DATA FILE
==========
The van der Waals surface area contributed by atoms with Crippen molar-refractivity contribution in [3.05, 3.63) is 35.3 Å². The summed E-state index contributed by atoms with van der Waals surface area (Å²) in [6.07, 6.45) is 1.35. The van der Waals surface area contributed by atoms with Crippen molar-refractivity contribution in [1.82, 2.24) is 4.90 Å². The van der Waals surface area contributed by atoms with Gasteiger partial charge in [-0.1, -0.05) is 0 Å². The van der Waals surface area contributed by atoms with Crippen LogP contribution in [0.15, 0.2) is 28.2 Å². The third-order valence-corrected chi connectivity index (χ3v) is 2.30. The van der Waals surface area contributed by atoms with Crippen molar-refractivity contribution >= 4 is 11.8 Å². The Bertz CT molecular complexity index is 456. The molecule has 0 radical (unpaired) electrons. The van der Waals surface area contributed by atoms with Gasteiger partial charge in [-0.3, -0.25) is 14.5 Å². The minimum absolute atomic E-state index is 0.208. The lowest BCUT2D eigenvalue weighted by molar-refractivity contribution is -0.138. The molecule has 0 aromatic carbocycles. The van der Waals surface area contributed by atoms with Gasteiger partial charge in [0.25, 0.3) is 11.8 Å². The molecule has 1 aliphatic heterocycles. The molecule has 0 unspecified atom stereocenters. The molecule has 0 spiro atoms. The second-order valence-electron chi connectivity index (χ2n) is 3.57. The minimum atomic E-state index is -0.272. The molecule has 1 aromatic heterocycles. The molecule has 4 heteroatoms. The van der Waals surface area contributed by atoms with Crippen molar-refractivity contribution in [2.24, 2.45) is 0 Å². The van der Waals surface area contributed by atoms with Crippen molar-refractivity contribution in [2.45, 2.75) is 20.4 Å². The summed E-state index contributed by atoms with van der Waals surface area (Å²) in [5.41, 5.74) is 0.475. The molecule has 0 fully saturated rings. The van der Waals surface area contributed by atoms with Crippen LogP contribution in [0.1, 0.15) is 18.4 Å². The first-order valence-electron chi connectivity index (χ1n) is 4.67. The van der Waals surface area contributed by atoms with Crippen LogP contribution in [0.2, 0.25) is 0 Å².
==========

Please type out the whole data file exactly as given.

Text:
The van der Waals surface area contributed by atoms with Crippen molar-refractivity contribution in [3.05, 3.63) is 35.3 Å². The summed E-state index contributed by atoms with van der Waals surface area (Å²) in [6.07, 6.45) is 1.35. The van der Waals surface area contributed by atoms with Crippen molar-refractivity contribution in [1.82, 2.24) is 4.90 Å². The van der Waals surface area contributed by atoms with Gasteiger partial charge in [-0.1, -0.05) is 0 Å². The van der Waals surface area contributed by atoms with Crippen LogP contribution in [0.15, 0.2) is 28.2 Å². The third-order valence-corrected chi connectivity index (χ3v) is 2.30. The van der Waals surface area contributed by atoms with Crippen molar-refractivity contribution >= 4 is 11.8 Å². The Bertz CT molecular complexity index is 456. The molecule has 0 radical (unpaired) electrons. The van der Waals surface area contributed by atoms with Gasteiger partial charge in [-0.3, -0.25) is 14.5 Å². The minimum absolute atomic E-state index is 0.208. The lowest BCUT2D eigenvalue weighted by molar-refractivity contribution is -0.138. The molecule has 0 aromatic carbocycles. The van der Waals surface area contributed by atoms with Gasteiger partial charge in [0.25, 0.3) is 11.8 Å². The molecule has 1 aliphatic heterocycles. The molecule has 0 unspecified atom stereocenters. The molecule has 0 spiro atoms. The second-order valence-electron chi connectivity index (χ2n) is 3.57. The minimum atomic E-state index is -0.272. The molecule has 1 aromatic heterocycles. The molecule has 4 heteroatoms. The van der Waals surface area contributed by atoms with Crippen molar-refractivity contribution in [2.24, 2.45) is 0 Å². The van der Waals surface area contributed by atoms with Crippen molar-refractivity contribution in [2.45, 2.75) is 20.4 Å². The summed E-state index contributed by atoms with van der Waals surface area (Å²) in [5.41, 5.74) is 0.475. The molecule has 0 fully saturated rings. The van der Waals surface area contributed by atoms with Crippen LogP contribution in [0.1, 0.15) is 18.4 Å². The first-order valence-electron chi connectivity index (χ1n) is 4.67. The van der Waals surface area contributed by atoms with Crippen LogP contribution in [0.2, 0.25) is 0 Å².